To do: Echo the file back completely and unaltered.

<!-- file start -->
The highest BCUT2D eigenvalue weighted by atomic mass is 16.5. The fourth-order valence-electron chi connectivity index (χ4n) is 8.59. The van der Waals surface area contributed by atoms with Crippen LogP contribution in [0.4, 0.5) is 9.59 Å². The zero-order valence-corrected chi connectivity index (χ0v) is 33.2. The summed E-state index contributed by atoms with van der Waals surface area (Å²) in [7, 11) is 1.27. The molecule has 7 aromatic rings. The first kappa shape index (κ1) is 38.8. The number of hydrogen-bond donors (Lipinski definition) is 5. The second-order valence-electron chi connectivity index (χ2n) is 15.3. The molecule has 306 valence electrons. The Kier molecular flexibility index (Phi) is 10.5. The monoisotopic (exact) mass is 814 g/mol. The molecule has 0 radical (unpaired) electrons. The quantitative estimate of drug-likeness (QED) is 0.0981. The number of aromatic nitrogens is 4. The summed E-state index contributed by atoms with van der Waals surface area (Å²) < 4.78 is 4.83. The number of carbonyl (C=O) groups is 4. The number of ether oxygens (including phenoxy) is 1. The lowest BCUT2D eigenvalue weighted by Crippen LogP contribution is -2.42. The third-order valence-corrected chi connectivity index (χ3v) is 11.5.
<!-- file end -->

The highest BCUT2D eigenvalue weighted by atomic mass is 16.5. The fourth-order valence-electron chi connectivity index (χ4n) is 8.59. The van der Waals surface area contributed by atoms with Crippen LogP contribution in [0.4, 0.5) is 9.59 Å². The zero-order valence-corrected chi connectivity index (χ0v) is 33.2. The summed E-state index contributed by atoms with van der Waals surface area (Å²) in [7, 11) is 1.27. The molecule has 7 aromatic rings. The first kappa shape index (κ1) is 38.8. The number of hydrogen-bond donors (Lipinski definition) is 5. The second-order valence-electron chi connectivity index (χ2n) is 15.3. The molecule has 306 valence electrons. The Kier molecular flexibility index (Phi) is 10.5. The monoisotopic (exact) mass is 814 g/mol. The molecule has 0 radical (unpaired) electrons. The quantitative estimate of drug-likeness (QED) is 0.0981. The number of aromatic nitrogens is 4. The summed E-state index contributed by atoms with van der Waals surface area (Å²) < 4.78 is 4.83. The number of carbonyl (C=O) groups is 4. The number of ether oxygens (including phenoxy) is 1. The lowest BCUT2D eigenvalue weighted by Crippen LogP contribution is -2.42. The third-order valence-corrected chi connectivity index (χ3v) is 11.5.